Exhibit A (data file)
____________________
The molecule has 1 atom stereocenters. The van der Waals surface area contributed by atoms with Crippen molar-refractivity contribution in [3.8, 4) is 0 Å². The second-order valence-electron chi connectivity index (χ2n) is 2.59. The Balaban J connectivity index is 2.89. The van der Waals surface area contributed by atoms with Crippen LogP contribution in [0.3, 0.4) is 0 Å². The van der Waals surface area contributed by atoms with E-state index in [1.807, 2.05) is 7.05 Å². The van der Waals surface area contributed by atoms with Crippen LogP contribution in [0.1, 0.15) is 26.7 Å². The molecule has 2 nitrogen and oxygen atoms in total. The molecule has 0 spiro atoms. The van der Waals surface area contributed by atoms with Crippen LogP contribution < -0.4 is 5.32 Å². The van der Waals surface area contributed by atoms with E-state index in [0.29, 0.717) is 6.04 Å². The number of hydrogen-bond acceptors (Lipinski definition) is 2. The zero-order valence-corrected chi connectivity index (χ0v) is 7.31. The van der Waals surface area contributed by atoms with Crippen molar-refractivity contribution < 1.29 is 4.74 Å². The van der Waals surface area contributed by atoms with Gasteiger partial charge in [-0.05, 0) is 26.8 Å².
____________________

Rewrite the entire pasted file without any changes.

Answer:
The molecule has 1 atom stereocenters. The van der Waals surface area contributed by atoms with Crippen molar-refractivity contribution in [3.8, 4) is 0 Å². The second-order valence-electron chi connectivity index (χ2n) is 2.59. The Balaban J connectivity index is 2.89. The van der Waals surface area contributed by atoms with Crippen LogP contribution in [0.3, 0.4) is 0 Å². The van der Waals surface area contributed by atoms with E-state index in [1.807, 2.05) is 7.05 Å². The van der Waals surface area contributed by atoms with Crippen LogP contribution in [0.1, 0.15) is 26.7 Å². The molecule has 2 nitrogen and oxygen atoms in total. The molecule has 0 spiro atoms. The van der Waals surface area contributed by atoms with Crippen LogP contribution < -0.4 is 5.32 Å². The van der Waals surface area contributed by atoms with E-state index in [0.29, 0.717) is 6.04 Å². The number of hydrogen-bond acceptors (Lipinski definition) is 2. The zero-order valence-corrected chi connectivity index (χ0v) is 7.31. The van der Waals surface area contributed by atoms with Crippen molar-refractivity contribution < 1.29 is 4.74 Å². The van der Waals surface area contributed by atoms with Gasteiger partial charge in [-0.05, 0) is 26.8 Å².